Journal of the House of Lords: Volume 7, 1644. Originally published by His Majesty's Stationery Office, London, 1767-1830.
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DIE Veneris, 11 die Julii.
Answer from the H. C.
That they have appointed their Committee to meet, to receive the French Agent, on Saturday next, in the Afternoon; touching the Petition of Dr. Bastwicke, and the Petition of Mr. Hutchins, they have already taken them into Consideration; touching the Ordinance for making Mr. Parker Minister of Rotham in Kent, they will take it into Consideration.
Paperconcerning Church Government.
E. of Rutland not to go yet to Scotland.
E. of Thanet's Assessment.
Upon reading the Petition, and hearing the Counsel, of the Earl of Thanett, concerning his being assessed for his Fifth and Twentieth Part of his Estate, by the Committee at Haberdashers Hall, he being a Peer of the Kingdom: (Here enter the Petition.) It is Ordered, That it be recommended to the said Committee, that the Earl of Thanett be favourably dealt withall, in regard he hath paid Nine Thousand Pounds for his Composition, for taking off his Sequestration, and hath suffered many other Losses.
His Petition about it.
"That your Petitioner, in April, 1644, received a Ticket from the Committee at Habberdashers Hall, whereby it is mentioned, that your Petitioner is assessed there Fifteen Hundred Pounds, for his Twentieth Part; whereupon your Petitioner addressed himself by Petition to your Lordships, who were pleased thereupon, after Consideration of the several Ordinances of Parliament, whereby the said Committee have no Power to assess any Peer of the Realm, but that your Lordships only shall have Power to assess the Peers and Members of the House, were pleased to declare, That the said Committee had no Power to assess your Petitioner: But since, your Petitioner hath received a Letter from the Clerk of that Committee, giving Notice from the said Committee of a new Assessment by the Committee, of Two Thousand Pounds for the Twentieth Part.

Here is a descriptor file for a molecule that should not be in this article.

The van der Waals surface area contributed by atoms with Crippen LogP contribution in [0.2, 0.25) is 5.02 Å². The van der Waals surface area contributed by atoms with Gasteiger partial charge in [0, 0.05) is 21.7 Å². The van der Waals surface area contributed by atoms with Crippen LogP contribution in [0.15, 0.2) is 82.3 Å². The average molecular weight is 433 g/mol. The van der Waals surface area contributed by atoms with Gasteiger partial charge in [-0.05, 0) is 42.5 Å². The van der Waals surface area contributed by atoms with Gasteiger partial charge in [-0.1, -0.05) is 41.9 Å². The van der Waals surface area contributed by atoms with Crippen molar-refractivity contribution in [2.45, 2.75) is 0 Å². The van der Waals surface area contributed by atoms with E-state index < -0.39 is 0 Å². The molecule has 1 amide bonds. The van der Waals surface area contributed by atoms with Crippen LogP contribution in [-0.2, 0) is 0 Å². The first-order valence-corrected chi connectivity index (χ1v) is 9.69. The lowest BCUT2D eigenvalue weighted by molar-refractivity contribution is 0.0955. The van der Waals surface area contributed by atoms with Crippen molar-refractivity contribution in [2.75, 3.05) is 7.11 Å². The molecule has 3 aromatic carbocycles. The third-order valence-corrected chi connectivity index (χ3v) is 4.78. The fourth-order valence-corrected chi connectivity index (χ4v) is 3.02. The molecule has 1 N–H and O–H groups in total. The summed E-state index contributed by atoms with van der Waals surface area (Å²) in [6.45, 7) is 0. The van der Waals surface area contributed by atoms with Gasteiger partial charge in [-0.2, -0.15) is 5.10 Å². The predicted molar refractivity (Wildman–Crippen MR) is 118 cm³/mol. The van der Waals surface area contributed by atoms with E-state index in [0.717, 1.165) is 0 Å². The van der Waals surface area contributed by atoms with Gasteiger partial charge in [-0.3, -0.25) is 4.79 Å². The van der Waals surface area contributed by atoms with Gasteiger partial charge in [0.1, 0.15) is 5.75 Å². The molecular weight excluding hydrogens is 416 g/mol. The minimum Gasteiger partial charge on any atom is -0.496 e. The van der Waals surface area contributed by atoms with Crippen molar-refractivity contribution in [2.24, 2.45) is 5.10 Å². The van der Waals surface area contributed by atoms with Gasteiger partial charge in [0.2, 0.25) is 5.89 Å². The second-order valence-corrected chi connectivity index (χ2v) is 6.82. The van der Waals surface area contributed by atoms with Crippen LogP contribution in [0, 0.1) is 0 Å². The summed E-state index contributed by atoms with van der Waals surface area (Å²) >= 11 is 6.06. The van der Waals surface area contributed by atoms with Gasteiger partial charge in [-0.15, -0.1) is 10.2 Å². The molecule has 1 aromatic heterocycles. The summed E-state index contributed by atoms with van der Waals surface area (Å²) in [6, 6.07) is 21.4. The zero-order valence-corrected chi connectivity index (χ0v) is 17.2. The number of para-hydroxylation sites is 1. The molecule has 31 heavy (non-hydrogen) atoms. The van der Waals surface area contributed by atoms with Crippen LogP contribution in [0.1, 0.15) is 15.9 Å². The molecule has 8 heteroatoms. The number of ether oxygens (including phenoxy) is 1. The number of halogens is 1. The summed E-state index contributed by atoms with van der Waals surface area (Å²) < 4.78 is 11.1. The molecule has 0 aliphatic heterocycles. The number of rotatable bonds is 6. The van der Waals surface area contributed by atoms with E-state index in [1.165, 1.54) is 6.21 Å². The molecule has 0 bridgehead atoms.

"Now, for that your Petitioner ought not to be assessed by that Committee, and for that your Petitioner hath had very great Losses and Spoil in his Estate, and, by the Favour of both Houses, hath been admitted to a Fine and Composition of Nine Thousand Pounds, which, considering the many Charges upon his Estate, and his great Loss, is not without much Difficulty raised; a great Part whereof is paid, and Two Thousand Pounds unpaid: Therefore,
"Your Petitioner's humble Suit to your Honours is, That you would be pleased to order and enjoin the Committee at Habberdashers Hall, and their Officers, not to proceed against your Petitioner or his Estate, upon the said Assessment, or upon any other Assessment; but that your Petitioner may be discharged.